Talking About Athens And Jerusalem In Athens On The Eve Of
The Gaza Flotilla Mission
23 May 2010
By Gilad Atzmon
eve of the Gaza Flotilla Mission. A talk given in
Kyttaro Athens May 2010
There is often a noticeable discrepancy between
what one claims to be and what one actually is.
Hegel taught us that our self-perception is a
fragile and evolving amalgam of the way we like to
see ourselves and the way we are mirrored by
I, for instance, tend to regard myself as a Jazz
saxophonist. My self-image is inherently dependent
on the willingness of others to listen to me and to
buy my music. My vision of myself as a writer is
again subject to other people’s reactions to my
thoughts and ideas. It seems that man is not exactly
an island. We live amongst others and are shaped by
a process of mirroring.
In terms of Jewish history, we can detect a real
dilemma here concerning this mirroring. As much as
Jews tend to regard themselves (traditionally) as a
chosen people, they have been largely confused by
other people’s dismissal of their ‘greatness’.
Zionism intended to amend this dilemma. It
promised to reinvent the Jew as a proud authentic,
ethical, universal, productive, organic, humble and
civilised human being.
If Athens stands for universalism and inclusive
ideologies and Jerusalem stands for tribal and
exclusive thinking, Zionism was a promise to
introduce Athens to the Jerusalemite.
The Zionist Jew was supposed to eventually look
into the mirror with pride.
Zionism may have been, at one stage, a genuine
attempt to bring this about. However, it was doomed
to fail. It was set into a conflict with the
indigenous Palestinian population. It was inspired
by Biblical plunderous ideology. It was unethical to
the bone. Zionism is, practically speaking, a
repetition of a Biblical sin.
As much as the Israelis insisted on presenting
themselves as moral beings celebrating their
national revival project, millions of uprooted
Palestinians were there to remind us all that the
notion of an ethical ‘new Zionist Jew’ was mere
As much as we can recall seeing white
phosphorous pouring over UN shelters, as much as we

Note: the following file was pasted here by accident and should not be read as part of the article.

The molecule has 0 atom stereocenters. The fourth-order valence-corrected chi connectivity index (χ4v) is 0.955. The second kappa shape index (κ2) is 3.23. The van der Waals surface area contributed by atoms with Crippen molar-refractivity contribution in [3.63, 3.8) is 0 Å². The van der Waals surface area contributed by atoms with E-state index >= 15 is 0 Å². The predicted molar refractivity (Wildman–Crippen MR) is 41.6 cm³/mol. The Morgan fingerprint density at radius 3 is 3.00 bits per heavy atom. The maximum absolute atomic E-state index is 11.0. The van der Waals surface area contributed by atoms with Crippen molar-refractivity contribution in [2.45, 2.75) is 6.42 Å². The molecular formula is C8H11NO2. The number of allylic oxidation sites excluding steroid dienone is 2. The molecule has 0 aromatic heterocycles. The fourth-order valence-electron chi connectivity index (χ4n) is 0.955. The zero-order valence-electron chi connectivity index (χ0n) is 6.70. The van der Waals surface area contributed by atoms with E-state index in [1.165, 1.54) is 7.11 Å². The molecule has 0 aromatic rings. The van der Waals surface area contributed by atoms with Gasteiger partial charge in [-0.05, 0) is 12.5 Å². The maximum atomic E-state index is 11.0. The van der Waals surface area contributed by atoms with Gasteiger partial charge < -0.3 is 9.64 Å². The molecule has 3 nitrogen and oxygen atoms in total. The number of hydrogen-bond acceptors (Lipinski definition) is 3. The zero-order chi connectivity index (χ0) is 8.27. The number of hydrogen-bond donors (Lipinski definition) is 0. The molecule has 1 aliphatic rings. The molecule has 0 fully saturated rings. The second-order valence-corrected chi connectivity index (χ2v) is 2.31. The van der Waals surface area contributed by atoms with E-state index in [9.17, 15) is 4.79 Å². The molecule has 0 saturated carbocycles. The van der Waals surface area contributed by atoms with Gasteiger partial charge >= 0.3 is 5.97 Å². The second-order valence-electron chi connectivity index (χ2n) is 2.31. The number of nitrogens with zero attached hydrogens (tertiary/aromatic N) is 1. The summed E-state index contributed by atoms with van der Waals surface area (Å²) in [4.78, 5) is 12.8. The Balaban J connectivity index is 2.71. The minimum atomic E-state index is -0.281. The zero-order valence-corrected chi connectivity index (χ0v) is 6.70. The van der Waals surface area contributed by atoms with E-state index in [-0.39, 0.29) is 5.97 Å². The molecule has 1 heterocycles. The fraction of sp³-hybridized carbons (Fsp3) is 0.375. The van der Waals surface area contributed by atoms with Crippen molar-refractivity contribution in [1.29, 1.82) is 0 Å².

witnessed babies being slaughtered, as much as we
continue to witness Gaza transformed into the
biggest jail in the history of humanity, the
Israelis also see it all by themselves. But far more
concerning for them is the fact that they see
themselves being watched by the rest of us.
They see themselves mirrored as modern day evil
by our gaze.
Lacan teaches us that ‘unconsciousness is the
discourse of the other’. Unconsciousness is the fear
of becoming the subject of a public discourse. From
a Lacanian perspective, the fear of impotence should
be realised as the threat of being established as
‘sexually malfunctioning’ instead of just failing in
Similarly, the Israeli collective
unconsciousness can be grasped as the fear of being
perceived as a collective murderous society rather
than the obvious concern about being involved in the
murderous act itself.
This fear has matured along the years into a
unique form of Israeli collective neurosis. In fact,
when Zionists blame you for being an anti Semite,
they basically express a deep unease with the fact
that you have managed to see through them.
As things stand, the discrepancy between ‘what
the Israeli claims to be’ and ‘what the Israeli
happens to be for real’ has already grown into an
Consequently, the gap between Athens and
Jerusalem is more noticeable than ever.
Since 1948, the Israelis and Zionist insisted on
portraying Israel as nation amongst nations.
However, after the 2006 Lebanon campaign and the
2009 Gaza massacre, such an effort is in vain.
The deceptive attempt to portray the Jewish
state as an ordinary society is doomed to fail.
The current, hawkish Israeli government is fully
aware of all this. They know about the unbridgeable
gap between Athens and Jerusalem. They are familiar
with the unavoidable neurosis, but they also know
how to resolve it. As we can see, Israel has given
up on Athens.
Israeli foreign minister Avigdor Lieberman does
realise that for Israel to survive as the ‘Jews only
state’, the demographic threat posed by Palestinians
must be resolved once and for all.
Israel is preparing itself for a second Nakba.
For those who do not realise, the ethnic cleansing
currently taking place in Jerusalem is part of this
sinister program. Israel also insists on maintaining
its status as the region’s only nuclear power. It is
willing to take the risk of an attack on Iran.
As we have known for more than a while, Israel
is the biggest threat to world peace.
Israel also realises that it won’t be able to
fulfil its missions with American support.
Israel is willing to, at least momentarily, run
into conflict with the entire West.
In political terms, Israel’s behaviour is
The history of Western civilisation can be
realised as a continuous battle between Athens and
Jerusalem. Between the universal and the tribal.
Between the ethical and the plunderer.
Our assets known as humanism are all associated
with Athens. Interestingly enough, the Jews who
contributed to humanism, such as Jesus, Spinoza and
Marx and many others, were people who opened their
hearts to the Athenian philosophy. Jesus, Spinoza
and Marx broke away from Jerusalem.
To stand up against Israel is to fight against
the invasion of Jerusalem. To stand up against
Israel is to fight for the revival of Athens.
Bearing all this in mind, it is not that surprising
to find the Greek people at the forefront of the
Palestinian solidarity movement.
Accordingly, the coming Gaza Flotilla Mission is
not just a humanitarian mission. It is actually
there to remind us of what humanism is all about. It
is there to remind us of what Athens stands for.